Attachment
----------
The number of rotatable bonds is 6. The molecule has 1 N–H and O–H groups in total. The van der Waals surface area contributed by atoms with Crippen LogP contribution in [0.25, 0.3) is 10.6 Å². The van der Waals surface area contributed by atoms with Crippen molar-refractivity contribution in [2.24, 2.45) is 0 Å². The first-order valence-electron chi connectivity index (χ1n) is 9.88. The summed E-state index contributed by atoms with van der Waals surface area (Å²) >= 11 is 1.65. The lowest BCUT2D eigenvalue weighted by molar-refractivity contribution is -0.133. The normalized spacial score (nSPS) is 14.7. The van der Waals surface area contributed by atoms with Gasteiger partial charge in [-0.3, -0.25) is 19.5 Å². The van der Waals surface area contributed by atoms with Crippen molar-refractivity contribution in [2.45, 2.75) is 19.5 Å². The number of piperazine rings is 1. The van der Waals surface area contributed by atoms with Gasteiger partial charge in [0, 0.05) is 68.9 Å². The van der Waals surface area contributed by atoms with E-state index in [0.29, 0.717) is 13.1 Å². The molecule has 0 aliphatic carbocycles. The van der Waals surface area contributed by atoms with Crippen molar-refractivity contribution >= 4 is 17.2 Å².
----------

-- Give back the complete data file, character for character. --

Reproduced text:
The number of rotatable bonds is 6. The molecule has 1 N–H and O–H groups in total. The van der Waals surface area contributed by atoms with Crippen LogP contribution in [0.25, 0.3) is 10.6 Å². The van der Waals surface area contributed by atoms with Crippen molar-refractivity contribution in [2.24, 2.45) is 0 Å². The first-order valence-electron chi connectivity index (χ1n) is 9.88. The summed E-state index contributed by atoms with van der Waals surface area (Å²) >= 11 is 1.65. The lowest BCUT2D eigenvalue weighted by molar-refractivity contribution is -0.133. The normalized spacial score (nSPS) is 14.7. The van der Waals surface area contributed by atoms with Gasteiger partial charge in [-0.3, -0.25) is 19.5 Å². The van der Waals surface area contributed by atoms with Crippen molar-refractivity contribution in [2.45, 2.75) is 19.5 Å². The number of piperazine rings is 1. The van der Waals surface area contributed by atoms with Gasteiger partial charge in [0, 0.05) is 68.9 Å². The van der Waals surface area contributed by atoms with E-state index in [0.29, 0.717) is 13.1 Å². The molecule has 0 aliphatic carbocycles. The van der Waals surface area contributed by atoms with Crippen molar-refractivity contribution >= 4 is 17.2 Å².